People with certain medical conditions, those requiring a permanent fistula or stoma that may need continuous surgical dressing, or anyone needing an appliance such as a catheter, can get a valid Medical Exemption Certificate for free NHS prescriptions (see Resources). A fistula is an abnormal connection between an organ, vessel or intestine and another structure. Fistulas are usually the result of injury or surgery. A stoma is an opening, either natural or surgically created, which connects a portion of the body cavity to the outside environment (e.g. a colostomy).
 
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For a couple of years Sharon didn't know she was entitled to free prescriptions. She found this...

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Age at interview: 52
Sex: Female
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The only thing I would say to people, which I didn’t know for a couple of years, is you can get free prescriptions. I used to spend a lot of money, obviously on antibiotics, and catheters. I mean there’s so much you need that goes with the catheter, you know, the water. And that’s what I found on that site, Bladder and Bowel Foundation that I used to go on. I found out that you, when you’ve got a stoma, a permanent one, you can get free prescriptions.
 
All your drugs now?
 
Everything.
 
Are free?
 
Yes.
 
That’s really important.
 
Even my GP didn’t know. Because I had to get a form, I can’t remember what the form’s called, from the doctors. And obviously you’ve got to write down what’s wrong with you and then the GP signs it.
 
Oh good, that’s really important.
 

Yes because, like I say, it used to cost me a lot of money for prescriptions.  

 
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Faye has a Prescription Pre-payment Certificate. She should be exempt from paying for catheter...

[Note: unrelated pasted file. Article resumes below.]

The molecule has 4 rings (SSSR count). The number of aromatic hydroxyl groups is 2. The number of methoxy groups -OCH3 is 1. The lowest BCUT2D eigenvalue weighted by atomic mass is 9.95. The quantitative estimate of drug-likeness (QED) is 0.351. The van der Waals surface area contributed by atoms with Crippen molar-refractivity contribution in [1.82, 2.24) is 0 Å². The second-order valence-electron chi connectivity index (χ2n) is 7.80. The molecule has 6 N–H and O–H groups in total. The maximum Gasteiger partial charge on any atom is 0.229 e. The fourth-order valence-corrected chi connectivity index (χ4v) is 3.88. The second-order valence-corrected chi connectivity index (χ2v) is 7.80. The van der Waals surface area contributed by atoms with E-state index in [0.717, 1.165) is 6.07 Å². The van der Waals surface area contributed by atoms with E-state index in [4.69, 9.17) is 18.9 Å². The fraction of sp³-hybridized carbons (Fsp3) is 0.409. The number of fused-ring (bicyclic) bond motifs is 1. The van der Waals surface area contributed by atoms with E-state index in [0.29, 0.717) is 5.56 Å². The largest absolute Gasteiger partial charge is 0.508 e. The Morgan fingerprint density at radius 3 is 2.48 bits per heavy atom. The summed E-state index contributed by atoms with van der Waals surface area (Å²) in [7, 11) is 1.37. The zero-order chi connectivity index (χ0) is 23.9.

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Age at interview: 29
Sex: Female
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Where do you get your supplies from?
 
All over. Some things I have to send off for, and other things I will get from the pharmacy. But I’ve had to find a lot of them and I’ve had to do it myself.
 
Do you get a prescription from the doctor for all this?
 
Yeah, I get a prescription but then, once I’ve got the prescription, it’s in my hands and I’ve got to find where I can get these items from.
 
And does the National Health Service pay for all these items?
 
I have a pre-payment exemption card so I pay that every month, so I suppose yeah the NHS does pay for some.
 
You have to pay for this?
 
Yeah.
 
You don’t get an exemption because you’ve got a stoma?
 
No I have, I do know that I should but I just can’t find anyone else who has heard of it. You know through the support group that I know a lot of people have got free exemptions ‘cos they’ve got the stoma, but I just can’t get anyone round here to understand it.
 
So how much do you have to pay every month?
 
It’s £10.74 I think.
 
A month?
 
Yeah.
 
For a card, and then you can get your supplies,
 
Yeah.
 
Without having to pay anymore?
 
Yeah.
 
Okay. And do you find it quite easy to find what you need and what you want?
 
I do now, yes. But in the early days no, it was difficult. Once, now that I’ve got all my suppliers, it really is easy.
 
So what do you actually have to get, to have at home?